On wikipedia I read about the continued fraction of the square root of 2:


The first convergents are $\frac{1}{1},\frac{3}{2},\frac{7}{5},\frac{17}{12},\frac{41}{29}$. They say that if $\frac{p}{q}$ is one convergent, $\frac{p+2q}{p+q}$ will be the next.

This seems to be right, but is there a proof for it.

There also seems to be a recursive formula for the numerator and the denominator:

$a(n) = 2a(n-1) + a(n-2)$: the numerator is twice the last numerator plus the numerator before that one.

It's the same for the denominator, but with different starting values.

So is there a proof for these formulas?


Suppose one convergent is $\frac pq$

The key is to see that the next convergent can be written as $$1+\frac 1{1+\frac pq}=1+\frac q{p+q}=\frac {p+2q}{p+q}$$

Now we can set $p_n=p_{n-1}+2q_{n-1}$ and $q_n=p_{n-1}+q_{n-1}$ so that $p_{n-1}=q_n-q_{n-1}$ which means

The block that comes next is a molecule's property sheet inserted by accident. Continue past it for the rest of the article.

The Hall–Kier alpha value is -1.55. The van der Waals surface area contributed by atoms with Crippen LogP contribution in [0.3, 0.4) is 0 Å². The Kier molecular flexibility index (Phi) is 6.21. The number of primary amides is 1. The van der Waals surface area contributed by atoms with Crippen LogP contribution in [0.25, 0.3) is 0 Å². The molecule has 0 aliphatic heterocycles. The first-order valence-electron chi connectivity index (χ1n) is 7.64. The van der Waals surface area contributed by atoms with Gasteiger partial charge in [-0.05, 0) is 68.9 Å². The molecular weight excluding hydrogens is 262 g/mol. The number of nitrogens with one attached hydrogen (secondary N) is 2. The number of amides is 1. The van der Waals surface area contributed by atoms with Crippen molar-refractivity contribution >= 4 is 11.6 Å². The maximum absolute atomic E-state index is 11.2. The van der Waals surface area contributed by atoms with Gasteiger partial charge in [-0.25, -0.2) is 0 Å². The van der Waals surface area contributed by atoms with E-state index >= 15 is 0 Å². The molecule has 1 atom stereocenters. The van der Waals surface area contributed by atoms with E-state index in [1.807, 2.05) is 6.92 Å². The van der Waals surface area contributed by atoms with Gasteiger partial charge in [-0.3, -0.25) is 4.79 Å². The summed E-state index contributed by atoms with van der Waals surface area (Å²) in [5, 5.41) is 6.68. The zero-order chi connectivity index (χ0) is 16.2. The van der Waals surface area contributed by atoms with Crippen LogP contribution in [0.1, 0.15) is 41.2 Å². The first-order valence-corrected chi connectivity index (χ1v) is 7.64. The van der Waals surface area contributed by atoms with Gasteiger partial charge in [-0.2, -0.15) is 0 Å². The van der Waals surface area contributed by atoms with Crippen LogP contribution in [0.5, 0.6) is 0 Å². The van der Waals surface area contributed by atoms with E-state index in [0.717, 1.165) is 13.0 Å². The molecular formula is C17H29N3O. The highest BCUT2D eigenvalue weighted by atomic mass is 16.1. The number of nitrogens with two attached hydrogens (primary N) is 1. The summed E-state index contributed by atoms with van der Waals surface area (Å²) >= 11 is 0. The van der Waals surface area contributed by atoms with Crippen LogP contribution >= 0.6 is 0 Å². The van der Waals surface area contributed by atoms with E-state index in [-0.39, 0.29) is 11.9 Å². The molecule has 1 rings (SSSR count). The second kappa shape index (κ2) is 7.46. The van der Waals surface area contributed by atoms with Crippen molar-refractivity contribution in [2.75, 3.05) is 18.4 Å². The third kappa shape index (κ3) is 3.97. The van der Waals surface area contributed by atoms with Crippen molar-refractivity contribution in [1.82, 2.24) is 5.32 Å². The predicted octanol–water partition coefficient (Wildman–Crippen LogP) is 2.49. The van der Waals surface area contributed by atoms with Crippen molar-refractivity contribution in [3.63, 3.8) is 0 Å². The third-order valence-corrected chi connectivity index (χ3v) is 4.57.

| cite | improve this answer | |

There's an algorithm for finding continued fractions. For $x\in\mathbb R$, take $\lfloor x\rfloor$, and if $x$ wasn't an integer, continue with $\frac1{x-\lfloor x\rfloor}$.

In your case $\lfloor\sqrt2\rfloor=1$ and $\frac1{\sqrt2-1}=\sqrt2+1$. Then $\lfloor\sqrt2+1\rfloor=2$, so we again have $\frac1{\sqrt2-1}$.

So the continued fraction is


You can find the recursive formula for convergents (in this case $[1],[1;2],[1;2,2],\ldots$) in the "useful theorems" section on Wikipedia.

These theorems are indeed very useful and answer any question you could have about these fractions.

| cite | improve this answer | |

Your Answer

By clicking “Post Your Answer”, you agree to our terms of service, privacy policy and cookie policy

Not the answer you're looking for? Browse other questions tagged or ask your own question.